Defenders in Action: Protecting the World's Rarest Wildlife
© Suzi Esterhas/Minden Pictures
Health care reform, global warming and other issues have been at the top of the U.S. Senate's agenda in recent months. But those who also care about the survival of the greatest wild cats, dogs and wolves of the world hope that The Great Cats and Rare Canids Act will pass in the Senate in 2010.
Aimed at conserving 15 of the world's rarest cats and canids, including the cheetah, clouded leopard, maned wolf and the Iberian lynx, the legislation would enable the U.S. Fish and Wildlife Service to support conservation projects on the ground where these animals live. The legislation would create a conservation fund through the annual appropriations process and would enable the U.S. Fish and Wildlife Service to partner with nonprofit groups and foreign agencies to undertake a range of proactive conservation programs, such as monitoring and law enforcement to reduce poaching and illegal trafficking, and for activities that raise awareness in local human populations.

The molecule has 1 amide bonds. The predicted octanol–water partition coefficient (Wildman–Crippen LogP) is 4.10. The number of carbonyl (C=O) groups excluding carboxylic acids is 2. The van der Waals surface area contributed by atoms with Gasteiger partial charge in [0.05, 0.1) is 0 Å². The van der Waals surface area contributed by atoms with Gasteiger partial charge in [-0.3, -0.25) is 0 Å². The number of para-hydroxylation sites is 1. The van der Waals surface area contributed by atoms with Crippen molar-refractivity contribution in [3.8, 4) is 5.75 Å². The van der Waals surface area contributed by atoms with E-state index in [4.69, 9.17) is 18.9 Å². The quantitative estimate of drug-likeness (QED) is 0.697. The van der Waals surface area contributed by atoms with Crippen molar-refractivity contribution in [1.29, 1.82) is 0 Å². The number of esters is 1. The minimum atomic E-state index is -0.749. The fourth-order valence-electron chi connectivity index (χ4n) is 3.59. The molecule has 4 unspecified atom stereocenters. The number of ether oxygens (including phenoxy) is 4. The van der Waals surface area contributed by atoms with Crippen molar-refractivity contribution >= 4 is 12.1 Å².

"Great cats are particularly at risk from hunting for trade purposes, while rare canids are susceptible to disease," says Nina Fascione, Defenders' vice president for field conservation. "This bill will allow the establishment of programs to address these species-specific threats."
Defenders of Wildlife was instrumental in getting the bill passed in the House of Representatives last April.